The days of paddling in 2011 are numbered, but we made it last a little longer!

Dec 05   Turns out the ice melted and the river rose.  It’s two weeks later and I’m back to early sunsets on the pond.  I’d write more but Goose River is calling me.

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The Walruses Have Landed — Walrus Kayaks Come to Maine

The Walrus Jaeger in Belfast Harbor at sunset.

One of the best things about owning a small kayak shop (besides scouting out new sections of the Maine coast as potential tour destinations) is having the opportunity to paddle new models of kayaks.

I’ve had that opportunity recently, as we’ve “taken in” a few Walrus Kayaks built by a small company of the same name in Winooski, Vermont.  This is something to like about the kayak industry — that even though you have the relative giants like Current Designs and Old Town, you have plenty of small companies that you might not have heard of building quality. innovative boats.  More than 50 kayak manufacturers are listed in the Canoe & Kayak Annual Boat Book. My guess is that there are at least 50 more small companies that are not listed, Walrus Kayaks being one of them.

It must have taken a bit of chutzpah to start a kayak company in the midst of a bad economy, and — at a time when many other builders are moving their manufacturing operations to China — to insist on building them in small town USA.  It must have taken a bit more chutzpah to choose uncompromising designs and high end materials as central to your business model, but that’s just what Walrus Kayaks did.

Mark, the Chief Operating Officer of Walrus Kayaks is the guy who most often answers the phone and responds to emails.  He arrived after a snowstorm several weeks ago with a truck loaded with 5 kayaks and a black lab as co-pilot.  We donned dry suits and then drove down to Belfast Harbor to test paddle the boats.  Temperatures were only in the 20’s, but we mostly forget about that as we took turns trying the Griffin and the Jaeger, the first two Walrus models to have gone into production.  (Walrus is now in the process of adding two more models).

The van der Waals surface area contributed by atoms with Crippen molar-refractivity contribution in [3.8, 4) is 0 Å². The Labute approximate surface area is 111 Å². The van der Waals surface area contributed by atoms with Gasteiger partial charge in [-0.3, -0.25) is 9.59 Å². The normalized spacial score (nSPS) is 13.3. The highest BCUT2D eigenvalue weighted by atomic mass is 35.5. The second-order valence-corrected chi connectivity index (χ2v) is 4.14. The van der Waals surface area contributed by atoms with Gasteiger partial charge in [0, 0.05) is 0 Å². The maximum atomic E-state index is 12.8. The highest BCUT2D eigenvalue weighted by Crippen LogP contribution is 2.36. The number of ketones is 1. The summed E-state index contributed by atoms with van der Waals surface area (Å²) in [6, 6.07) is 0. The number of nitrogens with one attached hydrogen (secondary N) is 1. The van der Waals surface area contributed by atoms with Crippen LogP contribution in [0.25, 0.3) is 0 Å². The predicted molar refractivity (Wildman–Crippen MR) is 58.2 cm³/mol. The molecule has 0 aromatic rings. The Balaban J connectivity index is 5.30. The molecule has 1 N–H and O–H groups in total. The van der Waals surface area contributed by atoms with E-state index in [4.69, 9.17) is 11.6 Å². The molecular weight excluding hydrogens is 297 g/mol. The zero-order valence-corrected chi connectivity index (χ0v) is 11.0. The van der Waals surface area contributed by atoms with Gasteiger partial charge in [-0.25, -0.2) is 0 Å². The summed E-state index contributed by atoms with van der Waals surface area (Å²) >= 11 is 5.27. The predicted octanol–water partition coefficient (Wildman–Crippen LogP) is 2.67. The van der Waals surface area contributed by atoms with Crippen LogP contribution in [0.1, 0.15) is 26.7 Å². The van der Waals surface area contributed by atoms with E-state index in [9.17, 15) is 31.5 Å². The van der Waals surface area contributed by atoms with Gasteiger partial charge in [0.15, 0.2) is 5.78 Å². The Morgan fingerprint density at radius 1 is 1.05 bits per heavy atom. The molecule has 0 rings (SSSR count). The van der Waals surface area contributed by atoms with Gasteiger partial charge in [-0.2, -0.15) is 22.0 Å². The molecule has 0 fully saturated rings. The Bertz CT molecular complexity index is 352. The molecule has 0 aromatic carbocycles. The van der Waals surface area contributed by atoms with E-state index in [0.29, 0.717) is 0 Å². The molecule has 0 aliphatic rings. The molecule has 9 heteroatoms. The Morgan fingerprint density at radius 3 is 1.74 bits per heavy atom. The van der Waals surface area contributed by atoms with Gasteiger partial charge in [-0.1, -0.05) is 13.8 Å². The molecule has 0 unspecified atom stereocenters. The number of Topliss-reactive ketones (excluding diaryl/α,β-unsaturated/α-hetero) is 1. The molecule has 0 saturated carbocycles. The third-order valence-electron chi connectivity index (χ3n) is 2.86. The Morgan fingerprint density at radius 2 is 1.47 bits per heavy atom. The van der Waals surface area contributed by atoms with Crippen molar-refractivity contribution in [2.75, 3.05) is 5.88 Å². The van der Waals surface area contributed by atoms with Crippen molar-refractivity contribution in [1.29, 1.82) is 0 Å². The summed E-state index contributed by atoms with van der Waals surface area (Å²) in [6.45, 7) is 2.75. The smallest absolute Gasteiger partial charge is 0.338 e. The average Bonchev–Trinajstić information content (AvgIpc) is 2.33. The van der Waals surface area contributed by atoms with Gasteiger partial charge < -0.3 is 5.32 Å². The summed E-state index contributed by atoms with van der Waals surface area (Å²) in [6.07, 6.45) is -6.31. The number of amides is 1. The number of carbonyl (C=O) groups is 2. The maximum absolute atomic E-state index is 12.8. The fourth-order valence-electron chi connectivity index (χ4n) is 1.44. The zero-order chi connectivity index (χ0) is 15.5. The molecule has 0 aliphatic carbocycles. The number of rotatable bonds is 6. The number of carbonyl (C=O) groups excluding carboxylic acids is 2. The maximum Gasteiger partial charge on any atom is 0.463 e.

Mark returned to Vermont with just two kayaks on his truck.  Happy ending.  The other three stayed with us.  We’ve been enjoying testing them out in different conditions and locations.

One who doesn’t understand kayaking might find it odd that someone who already has more than 25 kayaks at his disposal could get so excited about a new kayak.  But every kayak has its own personality.  And, ideally, a kayak is something you “wear” more than just sit it.  The Jaeger and Griffin are two exceptionally designed kayaks that have quickly become favorites.

The Jaeger especially has found favor with me.  At 17’4” in length and 22” in beam, the Jaeger fits the mold of a fully capable, full size touring and expedition kayak.  While not the very fastest kayak in our fleet (it’s not a specialty racing boat), the Jaeger is plenty fast enough for fitness paddling and long distance touring and, as a fast kayak, has the distinction of also being a great rough water boat.  The v hull of the Jaeger gives it a lively, playful feel on the water, yet it feels very secure even turned sideways to oncoming seas.

Overall, I’m increasingly feeling that if I was limited to only one boat, the Jaeger would be it — and that’s a pretty high compliment to pay any kayak.

Add to that the excellent and comfortable cockpit and meticulous build quality, and you have one great boat.

The Griffin, as the name suggests, is a bird of a different feather — though built with the same attention to quality as the Jaeger.  Efficiency, playfulness, a light weight (as little as 31 pounds), easy acceleration, and compact size are some of its best attributes.  Most designers add width when they build a shorter kayak, but with its beam of under 22 inches, the Griffin is a sleek little kayak truly designed with the needs of the smaller paddler in mind.  At the same time, the Griffin is just big enough that a medium size paddler (up to 6 feet and 180 lbs.) can fit in it comfortably.  For this size paddler, the Griffin is a great boat for playing in waves and surf and for day trips.